Brands Only Want to Date?
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Over the years I've been given the opportunity to take part in many cool initiatives and projects working with brands.

My writing, speaking and knowledge has taken me on trips all over this country and beyond, allowed me to play with tons of cool gear and make some great friends along the way.

I ran my own agency and have worked on numerous award winning campaigns for companies both big and small. As the author of a best-selling book on marketing, I believe I've earned the right to say I know a thing or two about how to be successful in media.

But, I've been noodling over something for several weeks now and trying to pull my thoughts together around it.

To put it bluntly, it bothers me that brand after brand I come in contact with seems to be very eager to show me a good time around a single project, but they never want to commit to anything long term.

They want to date, but they certainly don't want a relationship.

I held off on writing this post because I wanted to talk to others to see if it was just me over analyzing the world around me. Time and time again I got confirmation that I wasn't and that other people are seeing this happen all the time.

The general formula seems to be that a company will create an event/junket/program that involves online personalities. They bring us together or send us out something and for a set amount of time they get us talking, creating and sharing about them. It all comes to an end and then nothing. Silence....

I only do business with companies I'm interested in for one reason or another. I've turned down plenty of opportunities that just were not a fit for me. If I say yes, it is because I see something more there and want to start building a relationship.

But, I wonder if I'm the only one thinking this because most times I don't see any long term engagement in the future. I mean one night stands are fun, but after a while most people crave something a bit more meaningful. That is where I'm at right now.

Once we've gone through that dating period, I expect (and hope) that the company will continue to share news with me. Tell me about initiatives they have going on, new product announcements and anything else they have that I might be interested in. Since we've already become connected they've earned the right to do that. Their PR departments should love this because I'm saying we've moved beyond the pitch, I want to hear about everything they have going on.

There is also a level of loyalty I feel after taking part in something with any brand. If we had an ongoing relationship then I'd never consider working with their competitors, but again if we are only dating it makes things harder.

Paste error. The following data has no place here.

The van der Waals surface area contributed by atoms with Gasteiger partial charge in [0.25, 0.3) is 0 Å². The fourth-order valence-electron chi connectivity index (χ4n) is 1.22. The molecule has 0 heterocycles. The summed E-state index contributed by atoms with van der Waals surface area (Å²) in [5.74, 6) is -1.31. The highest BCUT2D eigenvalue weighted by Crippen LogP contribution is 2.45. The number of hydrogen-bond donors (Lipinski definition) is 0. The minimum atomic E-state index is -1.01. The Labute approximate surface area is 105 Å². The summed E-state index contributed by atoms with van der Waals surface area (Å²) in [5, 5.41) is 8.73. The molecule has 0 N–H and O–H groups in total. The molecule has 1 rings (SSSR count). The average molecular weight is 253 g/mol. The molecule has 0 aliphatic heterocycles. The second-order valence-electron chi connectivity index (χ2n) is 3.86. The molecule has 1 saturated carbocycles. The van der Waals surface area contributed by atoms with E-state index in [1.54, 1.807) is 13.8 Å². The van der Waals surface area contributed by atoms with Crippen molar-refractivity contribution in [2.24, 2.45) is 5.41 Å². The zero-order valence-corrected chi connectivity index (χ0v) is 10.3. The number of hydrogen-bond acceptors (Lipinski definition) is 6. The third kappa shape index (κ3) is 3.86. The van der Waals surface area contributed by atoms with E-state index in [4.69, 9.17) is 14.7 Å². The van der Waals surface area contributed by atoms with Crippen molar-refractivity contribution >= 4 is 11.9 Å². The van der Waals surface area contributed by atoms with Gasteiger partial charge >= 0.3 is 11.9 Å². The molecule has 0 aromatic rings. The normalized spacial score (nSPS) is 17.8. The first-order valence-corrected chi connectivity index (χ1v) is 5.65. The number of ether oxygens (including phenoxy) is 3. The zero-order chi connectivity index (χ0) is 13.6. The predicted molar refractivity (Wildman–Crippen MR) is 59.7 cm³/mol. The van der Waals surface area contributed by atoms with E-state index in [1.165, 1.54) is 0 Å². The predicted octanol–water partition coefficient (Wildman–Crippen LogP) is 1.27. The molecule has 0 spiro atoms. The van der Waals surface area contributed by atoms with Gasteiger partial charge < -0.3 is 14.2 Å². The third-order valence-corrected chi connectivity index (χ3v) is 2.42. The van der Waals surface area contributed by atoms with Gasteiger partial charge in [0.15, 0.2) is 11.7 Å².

Amtrak stepping up and doing a long term sponsorship with me gave me faith that there are brands out there that understand the importance of long term relationships. Yes, a sponsorship is different than a relationship, but I mention it because it shows that they want something more than a quick hit.

Please, let me make it clear that this has nothing to do with dollars, but more about good old fashion relationships. I can think of numerous companies that I've tried to form ones with after big events and yet there are only two that have really made it happen. That seems like a lot of wasted marketing dollars without the return that is just waiting to be made.

I'm sure a lot of this has to do with the high turnover rate of individuals and agencies working with brands. As soon as you get to know someone, they may no longer be there. But, the smart company is going to make sure that multiple people know who the friends are so that this doesn't happen.

Brands, please think about this the next time you plan an event or campaign. We want to work with you and we'd love to do it on an ongoing basis. If you stop thinking only about the short term and begin planning for the long term, amazing things will happen.

Sure, you can wine and dine us and show us a great time. We love the flattery and it makes us feel good. But, then how about calling us back and returning our e-mails when we try to check in just to see how things are going. The world may have dubbed this all social media, but it could have just as easily been called relationship media.

Who is ready to commit?